For the next ten minutes, the game was played at a higher pace, both teams more aggressive in possession and tenacious in the tackle. The raucous atmosphere, boosted by Bullimore’s run seemed to motivate the teams even more, if that were even possible. For the first time, the game was a real spectacle. However, after a succession of line-outs (one of which had to be postponed whilst Mike Brook recovered his left boot), Luke Watson received a knock to the head that forced him off in place of Kwame Fordwar. Injury wise, things got rapidly worse for Clifton when Will Barrett was forced off with a dislocated shoulder, to be replaced by the heavily bandaged and now concussed Luke Watson. It is worth noting that both sets of supporters did themselves proud with the subsequent standing ovation for the beleaguered outside-centre.

Clifton soon won another penalty, in the same spot as their earlier one, but much to the chagrin of Clifton’s supporters, Will Watson fired narrowly wide. It proved to be one of the final acts of an uninspiring half of rugby.

When play resumed, Clifton were playing downhill, which, in the words of Kwame Fordwar, was ‘worth ten points in itself’. It certainly showed, as Clifton, like BGS had at the start of the last half, dominated the early exchanges, rarely letting BGS past the half-way line. However, their pressure was in vain, with BGS happy to soak it up and try to break down the right flank. The next ten minutes were symptomatic of the second half, Clifton with most of the possession but actually doing little with it. These somewhat dreary periods of play were occasionally punctuated by darting runs from Johnnie Graham and Jack Fairs of Clifton and BGS respectively, but they had little impact and the players ended up carrying the ball into dead-ends. Perhaps the high-pressure first half had a negative effect upon the stamina of the respective teams. BGS seemed the more fatigued of the two sides, and Clifton seemed to be aware of it, content to allow BGS to tire themselves out chasing the ball.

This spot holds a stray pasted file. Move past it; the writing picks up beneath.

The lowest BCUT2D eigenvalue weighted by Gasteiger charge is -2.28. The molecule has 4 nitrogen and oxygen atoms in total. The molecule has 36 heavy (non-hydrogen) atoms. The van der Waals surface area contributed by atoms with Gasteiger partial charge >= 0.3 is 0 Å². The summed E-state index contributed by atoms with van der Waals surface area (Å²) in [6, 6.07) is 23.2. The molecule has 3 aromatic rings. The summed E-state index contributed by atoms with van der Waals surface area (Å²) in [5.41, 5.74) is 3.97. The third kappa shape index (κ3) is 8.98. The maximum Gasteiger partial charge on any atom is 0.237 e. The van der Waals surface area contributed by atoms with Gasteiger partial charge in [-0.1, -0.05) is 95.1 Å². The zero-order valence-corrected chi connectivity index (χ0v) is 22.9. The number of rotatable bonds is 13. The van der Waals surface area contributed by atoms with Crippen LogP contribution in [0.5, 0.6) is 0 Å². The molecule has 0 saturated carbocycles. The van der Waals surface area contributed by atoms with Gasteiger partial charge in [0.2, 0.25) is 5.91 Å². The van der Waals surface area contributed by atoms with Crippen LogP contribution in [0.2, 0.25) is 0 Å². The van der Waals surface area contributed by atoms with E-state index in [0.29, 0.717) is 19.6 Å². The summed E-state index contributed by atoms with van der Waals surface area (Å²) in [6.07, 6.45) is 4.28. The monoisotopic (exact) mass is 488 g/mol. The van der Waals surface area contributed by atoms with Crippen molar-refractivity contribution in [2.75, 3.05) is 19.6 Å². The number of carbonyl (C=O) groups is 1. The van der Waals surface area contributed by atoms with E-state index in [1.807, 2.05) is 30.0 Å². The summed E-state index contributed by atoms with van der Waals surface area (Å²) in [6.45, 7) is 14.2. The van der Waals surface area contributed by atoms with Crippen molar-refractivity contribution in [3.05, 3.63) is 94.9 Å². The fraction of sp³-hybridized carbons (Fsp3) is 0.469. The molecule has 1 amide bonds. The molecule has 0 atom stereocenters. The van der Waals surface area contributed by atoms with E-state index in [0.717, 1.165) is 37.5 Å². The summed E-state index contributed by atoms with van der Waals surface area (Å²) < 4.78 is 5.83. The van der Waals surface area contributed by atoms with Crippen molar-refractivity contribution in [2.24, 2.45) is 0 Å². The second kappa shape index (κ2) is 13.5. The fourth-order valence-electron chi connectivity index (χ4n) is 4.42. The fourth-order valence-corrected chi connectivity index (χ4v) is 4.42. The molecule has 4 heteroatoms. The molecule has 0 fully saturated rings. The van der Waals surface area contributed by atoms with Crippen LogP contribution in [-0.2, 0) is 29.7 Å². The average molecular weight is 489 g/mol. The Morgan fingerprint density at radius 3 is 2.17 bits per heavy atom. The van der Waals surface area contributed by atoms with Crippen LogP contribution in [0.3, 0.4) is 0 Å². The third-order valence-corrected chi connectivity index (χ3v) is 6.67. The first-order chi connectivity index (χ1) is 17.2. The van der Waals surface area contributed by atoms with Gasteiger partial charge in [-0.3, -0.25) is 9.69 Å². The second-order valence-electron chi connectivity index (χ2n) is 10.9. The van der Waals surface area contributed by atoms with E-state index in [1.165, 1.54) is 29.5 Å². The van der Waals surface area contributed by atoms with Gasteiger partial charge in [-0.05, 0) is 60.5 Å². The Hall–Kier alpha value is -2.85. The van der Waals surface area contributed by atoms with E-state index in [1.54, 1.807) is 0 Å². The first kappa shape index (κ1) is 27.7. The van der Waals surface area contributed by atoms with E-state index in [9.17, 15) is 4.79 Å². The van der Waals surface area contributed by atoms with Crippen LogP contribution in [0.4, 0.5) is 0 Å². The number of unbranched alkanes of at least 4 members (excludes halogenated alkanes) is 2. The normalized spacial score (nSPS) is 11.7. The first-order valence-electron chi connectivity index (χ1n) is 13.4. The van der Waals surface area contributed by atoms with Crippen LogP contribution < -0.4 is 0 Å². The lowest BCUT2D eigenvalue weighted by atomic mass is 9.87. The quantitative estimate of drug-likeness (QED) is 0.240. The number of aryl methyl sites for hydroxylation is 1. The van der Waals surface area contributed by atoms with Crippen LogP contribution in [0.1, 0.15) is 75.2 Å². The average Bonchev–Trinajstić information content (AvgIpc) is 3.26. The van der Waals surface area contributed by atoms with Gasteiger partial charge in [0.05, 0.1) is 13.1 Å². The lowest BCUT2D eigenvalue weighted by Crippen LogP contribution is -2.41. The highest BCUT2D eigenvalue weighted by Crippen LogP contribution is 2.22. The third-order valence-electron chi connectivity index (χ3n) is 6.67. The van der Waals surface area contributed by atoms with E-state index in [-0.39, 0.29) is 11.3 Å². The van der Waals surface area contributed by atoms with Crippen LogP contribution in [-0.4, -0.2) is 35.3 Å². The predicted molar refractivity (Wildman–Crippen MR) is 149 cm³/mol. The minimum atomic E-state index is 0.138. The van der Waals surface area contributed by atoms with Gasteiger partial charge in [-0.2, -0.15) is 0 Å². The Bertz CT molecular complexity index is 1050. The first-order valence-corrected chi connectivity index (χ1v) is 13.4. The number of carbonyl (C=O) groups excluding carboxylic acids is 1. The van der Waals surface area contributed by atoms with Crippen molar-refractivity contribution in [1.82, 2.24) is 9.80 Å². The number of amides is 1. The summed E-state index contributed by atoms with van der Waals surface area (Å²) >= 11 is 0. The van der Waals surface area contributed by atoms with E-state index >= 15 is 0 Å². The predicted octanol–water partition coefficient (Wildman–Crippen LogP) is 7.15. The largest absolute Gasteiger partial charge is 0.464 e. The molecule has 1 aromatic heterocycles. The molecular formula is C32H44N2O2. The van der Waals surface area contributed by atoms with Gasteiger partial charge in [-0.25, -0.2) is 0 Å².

The undoubted highlight of the second half was a sensational 40-yard penalty conversion from Will Watson that well and truly brought the crowd to its feet. Clifton’s supporters were less than optimistic when Watson stepped up, but it appeared that the hours of personal kicking practice on the Close were worth it, as Will despatched it between the posts with aplomb. However, he couldn’t repeat the trick two minutes later from an almost identical position, disappointingly sending the ball spinning a good five feet wide of the left post.

Clifton finally secured the points with the only try of the game with a few minutes to spare. Max Cresswell pumped the ball deep into enemy territory, where the on rushing Kwame Fordwar caused Fred Herrod to hesitate enough for the rest of the Clifton team to pile in. A scrum was awarded, and the ball fell loose behind the try-line. Ollie Bowden, opportunistic as ever, was the first to react, diving forwards to touch the ball and sending the cup to Clifton for the second successive year. Will Watson unsurprisingly converted from close range to make it 16–3.

The game was by no means a classic, with the majority of the points coming through kicks in a tight yet hard-fought game. It was far from the entertaining and open game of last year, but what it lacked as a spectacle was more than compensated for by the passion both on and off the pitch.

The Clifton Rugby team with Ryan’s family

See the official news story.

4 October 2011